Stanford University

Displaying 1-40 of 428 results

  • White Papers // Oct 2014

    Hardware System Synthesis from Domain-Specific Languages

    Field Programmable Gate Arrays (FPGAs) are very versatile devices, but their complicated programming model has stymied their widespread usage. While modern High-Level Synthesis (HLS) tools provide better programming models, the interface they offer is still too low-level. In order to produce good quality hardware designs with these tools, the users...

    Provided By Stanford University

  • White Papers // Sep 2014

    Password Managers: Attacks and Defenses

    The authors study the security of popular password managers and their policies on automatically filling in web passwords. They examine browser built-in password managers, mobile password managers, and 3rd party managers. They observe significant differences in auto fill policies among password managers. Several auto fill policies can lead to disastrous...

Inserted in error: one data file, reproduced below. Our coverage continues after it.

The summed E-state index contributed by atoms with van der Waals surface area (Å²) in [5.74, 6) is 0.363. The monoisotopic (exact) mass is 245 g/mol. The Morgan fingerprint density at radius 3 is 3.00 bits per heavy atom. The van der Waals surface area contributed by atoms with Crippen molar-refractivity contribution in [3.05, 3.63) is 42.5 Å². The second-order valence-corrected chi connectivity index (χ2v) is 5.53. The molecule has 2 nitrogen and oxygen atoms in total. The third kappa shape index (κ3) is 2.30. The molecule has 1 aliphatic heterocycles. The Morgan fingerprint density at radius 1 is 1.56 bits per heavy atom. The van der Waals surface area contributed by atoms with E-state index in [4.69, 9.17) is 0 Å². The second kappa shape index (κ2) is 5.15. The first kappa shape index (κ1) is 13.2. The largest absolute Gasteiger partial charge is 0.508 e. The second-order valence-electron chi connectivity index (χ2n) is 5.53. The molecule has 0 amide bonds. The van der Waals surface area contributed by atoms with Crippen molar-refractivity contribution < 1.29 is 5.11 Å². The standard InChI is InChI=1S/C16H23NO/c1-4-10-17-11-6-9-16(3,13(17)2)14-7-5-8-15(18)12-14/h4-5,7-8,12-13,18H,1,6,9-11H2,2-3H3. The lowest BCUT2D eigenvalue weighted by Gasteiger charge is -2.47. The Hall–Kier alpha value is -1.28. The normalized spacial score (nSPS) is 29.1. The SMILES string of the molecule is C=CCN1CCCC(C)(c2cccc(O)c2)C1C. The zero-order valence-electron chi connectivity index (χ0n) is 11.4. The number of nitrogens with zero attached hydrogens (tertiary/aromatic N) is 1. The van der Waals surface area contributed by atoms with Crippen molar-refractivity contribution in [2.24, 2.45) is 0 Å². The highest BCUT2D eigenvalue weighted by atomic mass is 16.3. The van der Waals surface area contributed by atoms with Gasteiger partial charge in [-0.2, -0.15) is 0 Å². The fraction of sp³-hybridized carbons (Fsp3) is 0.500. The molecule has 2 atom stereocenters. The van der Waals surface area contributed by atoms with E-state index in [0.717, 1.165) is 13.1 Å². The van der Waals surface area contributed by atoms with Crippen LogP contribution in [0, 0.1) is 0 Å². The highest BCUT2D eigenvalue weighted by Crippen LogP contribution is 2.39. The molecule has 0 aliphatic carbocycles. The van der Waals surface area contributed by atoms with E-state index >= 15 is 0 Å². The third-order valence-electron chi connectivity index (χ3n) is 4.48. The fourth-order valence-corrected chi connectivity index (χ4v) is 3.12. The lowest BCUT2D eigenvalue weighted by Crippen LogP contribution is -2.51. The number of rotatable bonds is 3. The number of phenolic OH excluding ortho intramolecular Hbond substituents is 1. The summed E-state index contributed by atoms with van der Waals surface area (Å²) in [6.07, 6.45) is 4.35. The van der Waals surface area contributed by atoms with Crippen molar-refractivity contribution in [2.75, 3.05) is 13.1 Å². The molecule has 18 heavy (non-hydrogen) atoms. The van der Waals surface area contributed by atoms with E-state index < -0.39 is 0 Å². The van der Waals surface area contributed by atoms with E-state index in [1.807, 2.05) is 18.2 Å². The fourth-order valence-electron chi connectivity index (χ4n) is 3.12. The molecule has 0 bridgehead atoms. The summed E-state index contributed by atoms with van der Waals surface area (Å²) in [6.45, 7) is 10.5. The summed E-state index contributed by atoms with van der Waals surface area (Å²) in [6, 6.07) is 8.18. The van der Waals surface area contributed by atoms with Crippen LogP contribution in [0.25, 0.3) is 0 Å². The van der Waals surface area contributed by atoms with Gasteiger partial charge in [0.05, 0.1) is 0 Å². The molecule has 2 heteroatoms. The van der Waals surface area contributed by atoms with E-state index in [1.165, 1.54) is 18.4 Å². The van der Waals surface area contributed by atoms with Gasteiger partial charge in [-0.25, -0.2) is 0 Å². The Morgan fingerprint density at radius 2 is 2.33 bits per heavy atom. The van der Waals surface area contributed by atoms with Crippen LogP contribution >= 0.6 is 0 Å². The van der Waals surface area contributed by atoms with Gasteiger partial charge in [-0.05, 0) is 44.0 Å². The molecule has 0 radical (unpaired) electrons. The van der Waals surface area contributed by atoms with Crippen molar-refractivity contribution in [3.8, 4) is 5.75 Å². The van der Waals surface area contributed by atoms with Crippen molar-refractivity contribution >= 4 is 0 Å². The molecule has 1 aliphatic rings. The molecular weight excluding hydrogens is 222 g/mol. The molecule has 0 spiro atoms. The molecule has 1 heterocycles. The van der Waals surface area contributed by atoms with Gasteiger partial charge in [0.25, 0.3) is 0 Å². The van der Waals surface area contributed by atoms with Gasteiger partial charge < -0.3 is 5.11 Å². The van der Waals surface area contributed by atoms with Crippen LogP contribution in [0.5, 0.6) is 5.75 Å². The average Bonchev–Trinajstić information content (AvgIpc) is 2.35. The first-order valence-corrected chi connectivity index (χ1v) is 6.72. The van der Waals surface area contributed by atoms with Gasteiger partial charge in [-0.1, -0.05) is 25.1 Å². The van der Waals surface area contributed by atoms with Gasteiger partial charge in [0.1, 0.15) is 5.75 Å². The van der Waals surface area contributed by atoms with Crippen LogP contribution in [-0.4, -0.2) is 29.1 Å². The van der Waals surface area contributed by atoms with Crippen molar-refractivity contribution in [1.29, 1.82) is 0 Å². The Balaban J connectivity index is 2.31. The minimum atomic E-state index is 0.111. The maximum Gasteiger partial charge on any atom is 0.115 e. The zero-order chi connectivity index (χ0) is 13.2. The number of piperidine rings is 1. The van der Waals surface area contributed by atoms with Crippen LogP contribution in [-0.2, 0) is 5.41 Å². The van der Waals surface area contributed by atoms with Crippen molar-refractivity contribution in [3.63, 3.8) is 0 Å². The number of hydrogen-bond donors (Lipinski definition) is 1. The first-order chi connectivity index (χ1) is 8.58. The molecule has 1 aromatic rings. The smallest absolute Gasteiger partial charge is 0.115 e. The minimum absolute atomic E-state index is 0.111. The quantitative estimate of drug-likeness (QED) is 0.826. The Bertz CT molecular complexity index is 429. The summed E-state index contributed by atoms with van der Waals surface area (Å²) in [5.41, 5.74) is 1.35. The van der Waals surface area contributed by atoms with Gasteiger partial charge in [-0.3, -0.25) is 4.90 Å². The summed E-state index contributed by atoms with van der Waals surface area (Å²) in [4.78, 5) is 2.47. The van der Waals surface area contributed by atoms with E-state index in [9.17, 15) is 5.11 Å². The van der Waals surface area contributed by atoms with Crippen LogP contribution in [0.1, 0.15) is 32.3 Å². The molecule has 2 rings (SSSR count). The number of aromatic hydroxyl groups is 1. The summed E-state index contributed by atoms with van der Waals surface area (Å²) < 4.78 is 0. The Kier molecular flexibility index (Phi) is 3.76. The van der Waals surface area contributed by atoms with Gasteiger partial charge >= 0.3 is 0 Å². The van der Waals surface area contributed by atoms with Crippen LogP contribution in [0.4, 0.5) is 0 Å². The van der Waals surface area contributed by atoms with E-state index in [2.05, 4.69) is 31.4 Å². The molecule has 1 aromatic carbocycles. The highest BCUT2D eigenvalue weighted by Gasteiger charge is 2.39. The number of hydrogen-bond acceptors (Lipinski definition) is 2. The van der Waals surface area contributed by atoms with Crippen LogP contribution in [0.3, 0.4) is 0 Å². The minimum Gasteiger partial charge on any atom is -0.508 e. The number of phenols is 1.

Provided By Stanford University

  • White Papers // May 2014

    An Experimental Study of TLS Forward Secrecy Deployments

    Forward secrecy guarantees that eavesdroppers simply cannot reveal secret data of past communications. While many TLS servers have deployed the ephemeral Diffie-Hellman (DH) key exchange to support forward secrecy, most sites use weak DH parameters resulting in a false sense of security. In this paper, the authors surveyed a total...

    Provided By Stanford University

  • White Papers // Jun 2013

    pFabric: Minimal Near-Optimal Datacenter Transport

    In this paper, the authors present pFabric, a minimalistic datacenter transport design that provides near theoretically optimal flow completion times even at the 99th percentile for short flows, while still minimizing average flow completion time for long flows. Moreover, pFabric delivers this performance with a very simple design that is...

    Provided By Stanford University

  • White Papers // Apr 2013

    A Promising Direction for Web Tracking Countermeasures

    Web tracking continues to pose a vexing policy problem. Surveys have repeatedly demonstrated substantial consumer demand for control mechanisms, and policymakers worldwide have pressed for a Do Not Track system that effectuates user preferences. At present, however, consumers are left in the lurch: existing control mechanisms and countermeasures have spotty...

    Provided By Stanford University

  • White Papers // May 2012

    Channel Capacity Under General Nonuniform Sampling